Category Archives: Gig Rewind

When In Doubt, Hire An Assistant

Last week I had a corporate holiday party at the aquarium in town. I’ve been there before so I was familiar with the load in/load out and setup space. There’s a long hallway to trek gear back and forth but there are no stairs so hand trucks and rollers make it bearable.

In any event, the client wanted an extra setup for cocktail hour in a separate room, three wireless mics, and uplighting. To make matters more difficult the venue no longer allowed subs in the main room on account of the nearby seals. I had to bring my massive three-way JBLs instead of the more portable eVox 8’s. It would be a more involved setup but I figured 90 minutes would be fine.

The night before the party however I remembered how miserable I was during a holiday party two years prior. I was about 5 minutes late in setting up and loadout took almost 90 minutes… the venue was not happy. Granted it was on the 50th floor of the Ritz so the elevator didn’t help things, but I was alone and did have two setups to break down. Remembering this, I immediately shot a text to a friend of mine to see if he was free to help with setup for the event. He DJ’s fulltime so it happened that he was free. Perfect.

We got there early, around 4:15, but the venue would not let us so much as roll in our gear until 5 pm. To the minute. The best we could negotiate was to unload my gear into the alcove right inside the door at the end of the loooong hallway. Then, we sat. At 4:59 we begin rolling down the hall. They were so strict and overbearing that my friend noticed a staff member look at their watch as I walked by with a load of speakers. If it were not 5:01 by the time I did so, I wouldn’t put it past them to send me back to the end of the hall. Seriously.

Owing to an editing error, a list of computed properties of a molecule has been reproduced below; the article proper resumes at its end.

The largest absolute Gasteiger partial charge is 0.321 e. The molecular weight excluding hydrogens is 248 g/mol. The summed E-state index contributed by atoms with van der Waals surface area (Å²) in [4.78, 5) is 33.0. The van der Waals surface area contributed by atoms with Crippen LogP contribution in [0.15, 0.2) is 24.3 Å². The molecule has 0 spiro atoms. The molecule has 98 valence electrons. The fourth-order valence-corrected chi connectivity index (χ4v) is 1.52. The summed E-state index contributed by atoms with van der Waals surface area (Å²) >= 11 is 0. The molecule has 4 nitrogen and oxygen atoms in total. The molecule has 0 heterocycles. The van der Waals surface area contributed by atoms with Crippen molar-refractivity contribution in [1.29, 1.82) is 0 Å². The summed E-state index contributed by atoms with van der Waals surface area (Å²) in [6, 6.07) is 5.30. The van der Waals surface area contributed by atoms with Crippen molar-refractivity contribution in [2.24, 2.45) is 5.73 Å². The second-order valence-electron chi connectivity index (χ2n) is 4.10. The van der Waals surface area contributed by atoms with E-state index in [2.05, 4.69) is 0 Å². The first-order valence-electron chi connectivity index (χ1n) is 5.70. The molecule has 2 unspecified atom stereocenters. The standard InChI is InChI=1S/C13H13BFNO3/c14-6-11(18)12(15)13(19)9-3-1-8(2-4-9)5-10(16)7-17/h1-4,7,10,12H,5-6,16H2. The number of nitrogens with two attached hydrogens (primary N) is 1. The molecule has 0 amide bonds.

If I had not hired my assistant that night there’s no way I would have been able to set everything up in 75 minutes. And it’s a good thing I did. Because at the end of the night I got an amazing 50% tip with exultations that they would certainly be using me again. With that tip? Please do!

If I was behind in my setup, I doubt I get that tip. They would not have become repeat clients. That $50 investment for an hour of help turned into $500 and a long-term relationship.

Business Review Pt 1: How I Doubled Revenue Six Years Straight (and counting)

We’re just crossing mid-year and I hit a major milestone: I have as much on the books halfway through this year compared to ALL of last year!

I’m keeping up with my targetted revenue growth of doubling each and every year. I hit $25k last year so basic math would tell us that I’m looking at $50k for 2018.

It’s also looking like I’ll be able to keep expenses flat despite the massive uptick in revenue.

Gross Rev Expenses Total Gigs Private Gigs Private Rev Bars/Clubs Bar Rev
2012 $100 $234 3 3 $100 0 $0
2013 $1,510 $625 5 5 $1,510 0 $0
2014 $1,841 $2,022 7 7 $1,841 0 $0
2015 $5,128 $3,399 15 13 $4,478 2 $650
2016 $12,840 $11,010 24 16 $10,790 8 $2,050
2017 $25,175 $13,916 67 14 $11,975 53 $14,250
2018 $25,945 $7,168 46 21 $19,795 25 $6,150

Weddings, Weddings, Weddings

So what can we glean from all these fancy numbers? The big thing sticking out is the explosion in Private Gig Revenue. Weddings have accounted for the big growth here.

I had five weddings in 2016 and unfortunately followed that up with absolutely zero in 2017. That changed in a big way this year, as I played five weddings over a four week period in May ALONE. So far I have 11 on the year with another already booked for 2019.

Bar revenue has fallen off a bit but that was to be expected. I stopped spending any and all energy working into the bar scene to focus exclusively on weddings and clearly it’s been paying off. I even began turning away bar gigs to double down on growing the most valuable part of my business.

As you can see below, I’ve done fewer gigs and my revenue has grown. Bar gigs pull in $200-250 not including tax or expenses. My average weddings have been priced at $1500 depending on the package. This is exactly what I planned on.

From Whence They Came

Below I break down percentages of where my revenue has been coming from.

Since a large portion of my income last year were bar gigs, Industry Connects & Multi-ops contributed to half of my revenue. Now that I’m turning away from bar gigs they’ve contributed to only a quarter of my revenue with Paid sources picking up the slack.

Paid sources include sites like Gigmasters and WeddingWire. A big reason why they’ve spiked up is because of the testimonials I’ve gathered.